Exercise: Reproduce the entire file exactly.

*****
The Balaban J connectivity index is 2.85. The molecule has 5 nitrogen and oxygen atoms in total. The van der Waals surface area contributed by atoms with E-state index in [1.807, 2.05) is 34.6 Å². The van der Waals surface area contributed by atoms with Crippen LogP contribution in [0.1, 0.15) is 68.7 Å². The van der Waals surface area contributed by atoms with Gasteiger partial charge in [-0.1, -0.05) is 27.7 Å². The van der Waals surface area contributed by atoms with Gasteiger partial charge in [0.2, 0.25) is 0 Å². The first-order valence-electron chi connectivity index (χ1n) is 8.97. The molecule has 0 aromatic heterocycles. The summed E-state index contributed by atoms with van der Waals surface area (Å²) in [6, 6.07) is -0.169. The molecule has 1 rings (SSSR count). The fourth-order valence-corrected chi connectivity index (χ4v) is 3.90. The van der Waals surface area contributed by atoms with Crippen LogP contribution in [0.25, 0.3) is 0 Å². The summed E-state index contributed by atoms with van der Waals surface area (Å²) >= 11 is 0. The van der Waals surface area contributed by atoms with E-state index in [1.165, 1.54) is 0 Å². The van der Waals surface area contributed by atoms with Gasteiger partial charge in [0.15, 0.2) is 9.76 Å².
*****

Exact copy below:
The Balaban J connectivity index is 2.85. The molecule has 5 nitrogen and oxygen atoms in total. The van der Waals surface area contributed by atoms with E-state index in [1.807, 2.05) is 34.6 Å². The van der Waals surface area contributed by atoms with Crippen LogP contribution in [0.1, 0.15) is 68.7 Å². The van der Waals surface area contributed by atoms with Gasteiger partial charge in [-0.1, -0.05) is 27.7 Å². The van der Waals surface area contributed by atoms with Gasteiger partial charge in [0.2, 0.25) is 0 Å². The first-order valence-electron chi connectivity index (χ1n) is 8.97. The molecule has 0 aromatic heterocycles. The summed E-state index contributed by atoms with van der Waals surface area (Å²) in [6, 6.07) is -0.169. The molecule has 1 rings (SSSR count). The fourth-order valence-corrected chi connectivity index (χ4v) is 3.90. The van der Waals surface area contributed by atoms with Crippen LogP contribution in [0.25, 0.3) is 0 Å². The summed E-state index contributed by atoms with van der Waals surface area (Å²) >= 11 is 0. The van der Waals surface area contributed by atoms with E-state index in [1.165, 1.54) is 0 Å². The van der Waals surface area contributed by atoms with Gasteiger partial charge in [0.15, 0.2) is 9.76 Å².